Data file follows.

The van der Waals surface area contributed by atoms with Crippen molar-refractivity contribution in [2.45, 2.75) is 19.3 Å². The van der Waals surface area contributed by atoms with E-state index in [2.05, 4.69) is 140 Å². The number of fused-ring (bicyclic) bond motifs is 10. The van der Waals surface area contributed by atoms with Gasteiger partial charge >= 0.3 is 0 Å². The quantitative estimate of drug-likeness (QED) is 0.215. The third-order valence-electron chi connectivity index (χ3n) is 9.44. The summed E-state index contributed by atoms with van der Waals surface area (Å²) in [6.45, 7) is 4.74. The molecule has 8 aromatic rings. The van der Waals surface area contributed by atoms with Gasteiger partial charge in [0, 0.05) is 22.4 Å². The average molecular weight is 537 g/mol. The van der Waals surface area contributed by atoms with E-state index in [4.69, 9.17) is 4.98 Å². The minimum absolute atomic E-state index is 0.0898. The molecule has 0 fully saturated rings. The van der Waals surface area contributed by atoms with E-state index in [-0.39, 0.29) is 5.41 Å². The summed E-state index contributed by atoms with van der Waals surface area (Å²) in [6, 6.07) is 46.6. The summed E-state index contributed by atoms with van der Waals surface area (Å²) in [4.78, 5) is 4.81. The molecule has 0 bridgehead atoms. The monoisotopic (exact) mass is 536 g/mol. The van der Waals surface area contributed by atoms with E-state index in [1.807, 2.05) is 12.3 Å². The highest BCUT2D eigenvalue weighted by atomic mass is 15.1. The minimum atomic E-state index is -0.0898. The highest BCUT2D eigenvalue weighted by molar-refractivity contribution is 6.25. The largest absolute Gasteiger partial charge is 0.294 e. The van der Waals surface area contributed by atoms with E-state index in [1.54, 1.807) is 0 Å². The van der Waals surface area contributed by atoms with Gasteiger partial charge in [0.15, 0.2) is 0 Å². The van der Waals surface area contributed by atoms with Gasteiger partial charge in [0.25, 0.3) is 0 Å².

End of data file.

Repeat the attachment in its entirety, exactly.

The van der Waals surface area contributed by atoms with Crippen molar-refractivity contribution in [2.45, 2.75) is 19.3 Å². The van der Waals surface area contributed by atoms with E-state index in [2.05, 4.69) is 140 Å². The number of fused-ring (bicyclic) bond motifs is 10. The van der Waals surface area contributed by atoms with Gasteiger partial charge >= 0.3 is 0 Å². The quantitative estimate of drug-likeness (QED) is 0.215. The third-order valence-electron chi connectivity index (χ3n) is 9.44. The summed E-state index contributed by atoms with van der Waals surface area (Å²) in [6.45, 7) is 4.74. The molecule has 8 aromatic rings. The van der Waals surface area contributed by atoms with Gasteiger partial charge in [0, 0.05) is 22.4 Å². The average molecular weight is 537 g/mol. The van der Waals surface area contributed by atoms with E-state index in [4.69, 9.17) is 4.98 Å². The minimum absolute atomic E-state index is 0.0898. The molecule has 0 fully saturated rings. The van der Waals surface area contributed by atoms with E-state index in [-0.39, 0.29) is 5.41 Å². The summed E-state index contributed by atoms with van der Waals surface area (Å²) in [6, 6.07) is 46.6. The summed E-state index contributed by atoms with van der Waals surface area (Å²) in [4.78, 5) is 4.81. The molecule has 0 bridgehead atoms. The monoisotopic (exact) mass is 536 g/mol. The van der Waals surface area contributed by atoms with E-state index in [1.807, 2.05) is 12.3 Å². The highest BCUT2D eigenvalue weighted by atomic mass is 15.1. The minimum atomic E-state index is -0.0898. The highest BCUT2D eigenvalue weighted by molar-refractivity contribution is 6.25. The largest absolute Gasteiger partial charge is 0.294 e. The van der Waals surface area contributed by atoms with E-state index in [1.54, 1.807) is 0 Å². The van der Waals surface area contributed by atoms with Gasteiger partial charge in [0.15, 0.2) is 0 Å². The van der Waals surface area contributed by atoms with Gasteiger partial charge in [0.25, 0.3) is 0 Å².